Part 1: Gearing Up
Part 2: Community Goals
Part 3: Energy Gels
Part 4: Ex-Pallottite
Part 6: Lost & Foundation
Part 7: Devotion Over Dollars
Part 8: 2001/2002 Update: Lawsuits, Loss and LifeCycle
Home: Plate
Paradise Ride: Hawaii

Part Five - Options and Alternatives

by Jim Provenzano
Bay Area Reporter

The participation of people with AIDS (PWA) cycling in the AIDS Rides, particularly the California AIDS Ride 6, which commences June 6 in San Francisco, includes members of the group of cyclers called Positive Pedalers, people at a turning point, re-entering the work force and defying previous perceptions of PWAs as inactive and debilitated.

This year is Michael Brown's third ride. He's done more than overcome barriers. When he seroconverted 14 years ago, "My doctors response back then was, 'You've still got a few good years,'" he told the Bay Area Reporter. "A lot of the medical profession at the time thought that way."

Eleven years later, he was still healthy and thought about doing an AIDS Ride, "but I wasn't sure if I could do it."

The former Indiana native began biking as a youth with a Mennonite church group called OutSpoken (his stepfather is Amish, but he was not raised in their traditions). He had done long trips, but the additional burden of dealing with HIV daunted him. He works as a hair stylist, an industry that "has lost a lot of co-workers," he said.

Brown finds Positive Pedalers an inspiration. "Other groups were for people who were planning on dying. I thought I had more in common with more active people."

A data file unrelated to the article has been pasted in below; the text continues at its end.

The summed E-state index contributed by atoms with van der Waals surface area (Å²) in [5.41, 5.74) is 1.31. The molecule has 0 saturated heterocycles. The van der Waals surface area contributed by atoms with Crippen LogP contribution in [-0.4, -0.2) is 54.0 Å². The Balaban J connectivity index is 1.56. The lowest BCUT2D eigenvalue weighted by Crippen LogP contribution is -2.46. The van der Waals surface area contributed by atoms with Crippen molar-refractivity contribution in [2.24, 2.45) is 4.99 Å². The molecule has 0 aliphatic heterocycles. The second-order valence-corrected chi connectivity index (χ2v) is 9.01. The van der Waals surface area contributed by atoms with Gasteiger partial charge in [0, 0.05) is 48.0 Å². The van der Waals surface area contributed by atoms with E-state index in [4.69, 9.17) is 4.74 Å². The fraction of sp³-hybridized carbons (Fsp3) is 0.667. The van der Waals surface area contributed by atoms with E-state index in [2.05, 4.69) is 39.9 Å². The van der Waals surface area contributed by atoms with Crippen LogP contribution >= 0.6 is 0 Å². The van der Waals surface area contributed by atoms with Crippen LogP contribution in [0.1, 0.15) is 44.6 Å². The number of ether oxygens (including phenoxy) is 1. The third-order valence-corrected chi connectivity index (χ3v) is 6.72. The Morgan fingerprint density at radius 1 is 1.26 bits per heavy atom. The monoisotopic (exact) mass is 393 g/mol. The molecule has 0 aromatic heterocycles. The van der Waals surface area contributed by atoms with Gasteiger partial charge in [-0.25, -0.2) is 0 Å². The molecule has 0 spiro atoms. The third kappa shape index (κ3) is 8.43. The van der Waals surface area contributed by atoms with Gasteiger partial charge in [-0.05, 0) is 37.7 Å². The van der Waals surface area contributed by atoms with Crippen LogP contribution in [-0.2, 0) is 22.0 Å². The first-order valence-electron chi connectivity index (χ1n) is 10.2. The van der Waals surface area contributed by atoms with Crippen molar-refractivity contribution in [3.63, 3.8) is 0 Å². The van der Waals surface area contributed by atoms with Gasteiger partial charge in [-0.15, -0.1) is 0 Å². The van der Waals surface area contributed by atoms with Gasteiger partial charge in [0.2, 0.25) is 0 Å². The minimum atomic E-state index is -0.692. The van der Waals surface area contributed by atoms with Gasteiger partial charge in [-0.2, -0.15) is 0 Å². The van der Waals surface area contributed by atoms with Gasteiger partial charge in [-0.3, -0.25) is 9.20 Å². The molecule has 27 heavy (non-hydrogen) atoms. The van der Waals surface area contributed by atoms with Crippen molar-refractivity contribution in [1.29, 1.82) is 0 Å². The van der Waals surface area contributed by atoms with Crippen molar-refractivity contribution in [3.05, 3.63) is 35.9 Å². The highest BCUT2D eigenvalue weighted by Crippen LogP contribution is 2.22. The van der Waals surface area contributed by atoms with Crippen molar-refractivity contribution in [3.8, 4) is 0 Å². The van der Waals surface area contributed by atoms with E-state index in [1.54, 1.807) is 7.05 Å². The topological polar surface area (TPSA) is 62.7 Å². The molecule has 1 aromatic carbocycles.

Bikers have socials and potlucks. Training rides include 10 to 20 participants, depending on the time of year and proximity to the Ride. "It's a great way to stay in touch every weekend," he said.

Recovering from a recent bout of meningitis "knocked me out of training," Brown said. He's getting a late start, stepping up his regimen, and vows to complete the ride.

He draws inspiration from an experience last year, where his PWA tentmate was taken to the hospital, but brought back that night. "He caught up by lunchtime the next day."

Brown is both proud and outspoken about his long-term survival, and last year put his styling skills to use for the Ride. "I dyed my hair purple with zebra stripes" and clearly labeled "HIV" on himself. He'll be riding on a Bianchi hybrid mountain bike. "I definitely came out as HIV-positive."

For Brown, the AIDS Ride shows that "you don't have to crawl in a corner and die. It was a message I wanted to send to people who've recently seroconverted."

That message, he believes, is also conveyed to supporters along the routes, from children to retirees who offer beverages, banners, and applause.

How do AIDS Rides' financial snafus appear to someone who may be directly affected by it?

"It hurts," Brown said of the criticism, but not of the fees taken by the production company, Pallotta TeamWorks. "It's unfortunate that those returns aren't greater," he said of the other Rides. "There's so much good that goes on during a Ride. It provides a place of real commitment. It gives people a sense that this is something they can do. It's not about the money. It's about the experience of the Ride. It's beyond dollars."

Brown doesn't consider the fees taken by AIDS Ride creator Dan Pallotta's company as excessive. "People should make what they can make," he said, citing "the people who are willing to volunteer, giving up their weekends. If we didn't have those people," he said, "it wouldn't happen. I respect their right to make a profit."